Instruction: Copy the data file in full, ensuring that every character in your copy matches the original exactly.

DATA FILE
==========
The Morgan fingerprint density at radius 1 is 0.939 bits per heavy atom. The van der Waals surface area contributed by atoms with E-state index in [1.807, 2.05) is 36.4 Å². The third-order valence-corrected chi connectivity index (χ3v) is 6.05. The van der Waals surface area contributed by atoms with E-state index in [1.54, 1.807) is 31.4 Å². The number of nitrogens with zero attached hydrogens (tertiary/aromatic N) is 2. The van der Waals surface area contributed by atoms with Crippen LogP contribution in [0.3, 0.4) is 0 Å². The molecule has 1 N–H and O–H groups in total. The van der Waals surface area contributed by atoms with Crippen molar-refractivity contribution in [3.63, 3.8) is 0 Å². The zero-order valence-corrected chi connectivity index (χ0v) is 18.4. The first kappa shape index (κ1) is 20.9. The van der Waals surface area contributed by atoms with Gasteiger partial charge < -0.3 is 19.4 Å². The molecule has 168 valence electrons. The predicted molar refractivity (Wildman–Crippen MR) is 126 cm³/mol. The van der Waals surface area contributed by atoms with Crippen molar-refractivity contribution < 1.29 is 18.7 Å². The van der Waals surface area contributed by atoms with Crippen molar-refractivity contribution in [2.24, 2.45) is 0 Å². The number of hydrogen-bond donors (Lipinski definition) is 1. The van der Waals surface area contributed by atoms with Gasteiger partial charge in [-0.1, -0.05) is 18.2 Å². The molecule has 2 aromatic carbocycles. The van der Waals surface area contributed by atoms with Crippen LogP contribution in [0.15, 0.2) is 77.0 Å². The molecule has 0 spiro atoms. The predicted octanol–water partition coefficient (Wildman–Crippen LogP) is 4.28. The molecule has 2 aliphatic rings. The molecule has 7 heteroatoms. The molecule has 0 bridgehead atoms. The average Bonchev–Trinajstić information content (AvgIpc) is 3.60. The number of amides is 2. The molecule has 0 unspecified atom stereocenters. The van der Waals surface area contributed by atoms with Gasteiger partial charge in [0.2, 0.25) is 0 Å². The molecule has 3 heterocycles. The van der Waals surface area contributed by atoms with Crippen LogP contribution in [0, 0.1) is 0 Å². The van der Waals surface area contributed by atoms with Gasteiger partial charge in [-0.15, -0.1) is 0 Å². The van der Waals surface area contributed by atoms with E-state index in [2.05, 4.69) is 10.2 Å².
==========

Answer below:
The Morgan fingerprint density at radius 1 is 0.939 bits per heavy atom. The van der Waals surface area contributed by atoms with E-state index in [1.807, 2.05) is 36.4 Å². The third-order valence-corrected chi connectivity index (χ3v) is 6.05. The van der Waals surface area contributed by atoms with E-state index in [1.54, 1.807) is 31.4 Å². The number of nitrogens with zero attached hydrogens (tertiary/aromatic N) is 2. The van der Waals surface area contributed by atoms with Crippen LogP contribution in [0.3, 0.4) is 0 Å². The molecule has 1 N–H and O–H groups in total. The van der Waals surface area contributed by atoms with Crippen molar-refractivity contribution in [3.63, 3.8) is 0 Å². The zero-order valence-corrected chi connectivity index (χ0v) is 18.4. The first kappa shape index (κ1) is 20.9. The van der Waals surface area contributed by atoms with Gasteiger partial charge < -0.3 is 19.4 Å². The molecule has 168 valence electrons. The predicted molar refractivity (Wildman–Crippen MR) is 126 cm³/mol. The van der Waals surface area contributed by atoms with Crippen molar-refractivity contribution < 1.29 is 18.7 Å². The van der Waals surface area contributed by atoms with Crippen molar-refractivity contribution in [2.24, 2.45) is 0 Å². The number of hydrogen-bond donors (Lipinski definition) is 1. The van der Waals surface area contributed by atoms with Gasteiger partial charge in [-0.1, -0.05) is 18.2 Å². The molecule has 2 aromatic carbocycles. The van der Waals surface area contributed by atoms with Crippen LogP contribution in [0.15, 0.2) is 77.0 Å². The molecule has 0 spiro atoms. The predicted octanol–water partition coefficient (Wildman–Crippen LogP) is 4.28. The molecule has 2 aliphatic rings. The molecule has 7 heteroatoms. The molecule has 0 bridgehead atoms. The average Bonchev–Trinajstić information content (AvgIpc) is 3.60. The number of amides is 2. The molecule has 0 unspecified atom stereocenters. The van der Waals surface area contributed by atoms with Gasteiger partial charge in [0.2, 0.25) is 0 Å². The molecule has 3 heterocycles. The van der Waals surface area contributed by atoms with Crippen LogP contribution in [0, 0.1) is 0 Å². The van der Waals surface area contributed by atoms with Gasteiger partial charge in [-0.15, -0.1) is 0 Å². The van der Waals surface area contributed by atoms with E-state index in [2.05, 4.69) is 10.2 Å².